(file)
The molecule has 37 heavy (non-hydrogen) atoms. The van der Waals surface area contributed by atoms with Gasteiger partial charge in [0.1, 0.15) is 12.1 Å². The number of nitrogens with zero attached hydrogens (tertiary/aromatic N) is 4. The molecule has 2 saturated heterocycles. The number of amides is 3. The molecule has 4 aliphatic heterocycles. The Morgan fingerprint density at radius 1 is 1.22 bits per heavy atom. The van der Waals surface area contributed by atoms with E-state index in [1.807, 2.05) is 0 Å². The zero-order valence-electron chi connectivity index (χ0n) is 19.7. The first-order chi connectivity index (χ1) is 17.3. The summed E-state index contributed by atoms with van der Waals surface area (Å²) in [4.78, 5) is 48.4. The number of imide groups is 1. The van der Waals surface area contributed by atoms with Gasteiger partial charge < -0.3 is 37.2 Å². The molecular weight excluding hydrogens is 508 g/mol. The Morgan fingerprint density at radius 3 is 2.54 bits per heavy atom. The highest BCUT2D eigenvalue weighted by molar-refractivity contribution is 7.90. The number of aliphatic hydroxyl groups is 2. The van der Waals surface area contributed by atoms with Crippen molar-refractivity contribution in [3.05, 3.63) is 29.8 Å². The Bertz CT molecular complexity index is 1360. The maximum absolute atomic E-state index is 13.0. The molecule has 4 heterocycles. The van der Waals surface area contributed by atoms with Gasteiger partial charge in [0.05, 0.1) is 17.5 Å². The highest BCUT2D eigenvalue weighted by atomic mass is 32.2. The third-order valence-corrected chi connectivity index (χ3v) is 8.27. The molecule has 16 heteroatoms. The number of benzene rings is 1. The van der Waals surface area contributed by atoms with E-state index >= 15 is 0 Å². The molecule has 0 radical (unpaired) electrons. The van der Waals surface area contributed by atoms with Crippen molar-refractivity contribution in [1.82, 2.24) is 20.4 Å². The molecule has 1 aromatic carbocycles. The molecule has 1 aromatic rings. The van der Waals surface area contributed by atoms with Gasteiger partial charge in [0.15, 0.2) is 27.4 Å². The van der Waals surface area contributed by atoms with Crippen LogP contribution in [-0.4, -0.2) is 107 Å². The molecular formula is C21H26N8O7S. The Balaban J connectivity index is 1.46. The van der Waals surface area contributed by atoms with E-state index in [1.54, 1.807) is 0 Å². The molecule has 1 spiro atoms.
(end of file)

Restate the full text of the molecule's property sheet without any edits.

The molecule has 37 heavy (non-hydrogen) atoms. The van der Waals surface area contributed by atoms with Gasteiger partial charge in [0.1, 0.15) is 12.1 Å². The number of nitrogens with zero attached hydrogens (tertiary/aromatic N) is 4. The molecule has 2 saturated heterocycles. The number of amides is 3. The molecule has 4 aliphatic heterocycles. The Morgan fingerprint density at radius 1 is 1.22 bits per heavy atom. The van der Waals surface area contributed by atoms with E-state index in [1.807, 2.05) is 0 Å². The zero-order valence-electron chi connectivity index (χ0n) is 19.7. The first-order chi connectivity index (χ1) is 17.3. The summed E-state index contributed by atoms with van der Waals surface area (Å²) in [4.78, 5) is 48.4. The number of imide groups is 1. The van der Waals surface area contributed by atoms with Gasteiger partial charge < -0.3 is 37.2 Å². The molecular weight excluding hydrogens is 508 g/mol. The Morgan fingerprint density at radius 3 is 2.54 bits per heavy atom. The highest BCUT2D eigenvalue weighted by molar-refractivity contribution is 7.90. The number of aliphatic hydroxyl groups is 2. The van der Waals surface area contributed by atoms with Crippen molar-refractivity contribution in [3.05, 3.63) is 29.8 Å². The Bertz CT molecular complexity index is 1360. The maximum absolute atomic E-state index is 13.0. The molecule has 4 heterocycles. The van der Waals surface area contributed by atoms with Gasteiger partial charge in [0.05, 0.1) is 17.5 Å². The highest BCUT2D eigenvalue weighted by atomic mass is 32.2. The third-order valence-corrected chi connectivity index (χ3v) is 8.27. The molecule has 16 heteroatoms. The number of benzene rings is 1. The van der Waals surface area contributed by atoms with E-state index >= 15 is 0 Å². The molecule has 0 radical (unpaired) electrons. The van der Waals surface area contributed by atoms with Crippen molar-refractivity contribution in [1.82, 2.24) is 20.4 Å². The molecule has 1 aromatic carbocycles. The molecule has 1 aromatic rings. The van der Waals surface area contributed by atoms with Gasteiger partial charge in [0.15, 0.2) is 27.4 Å². The van der Waals surface area contributed by atoms with Crippen LogP contribution in [-0.4, -0.2) is 107 Å². The molecular formula is C21H26N8O7S. The Balaban J connectivity index is 1.46. The van der Waals surface area contributed by atoms with E-state index in [1.54, 1.807) is 0 Å². The molecule has 1 spiro atoms.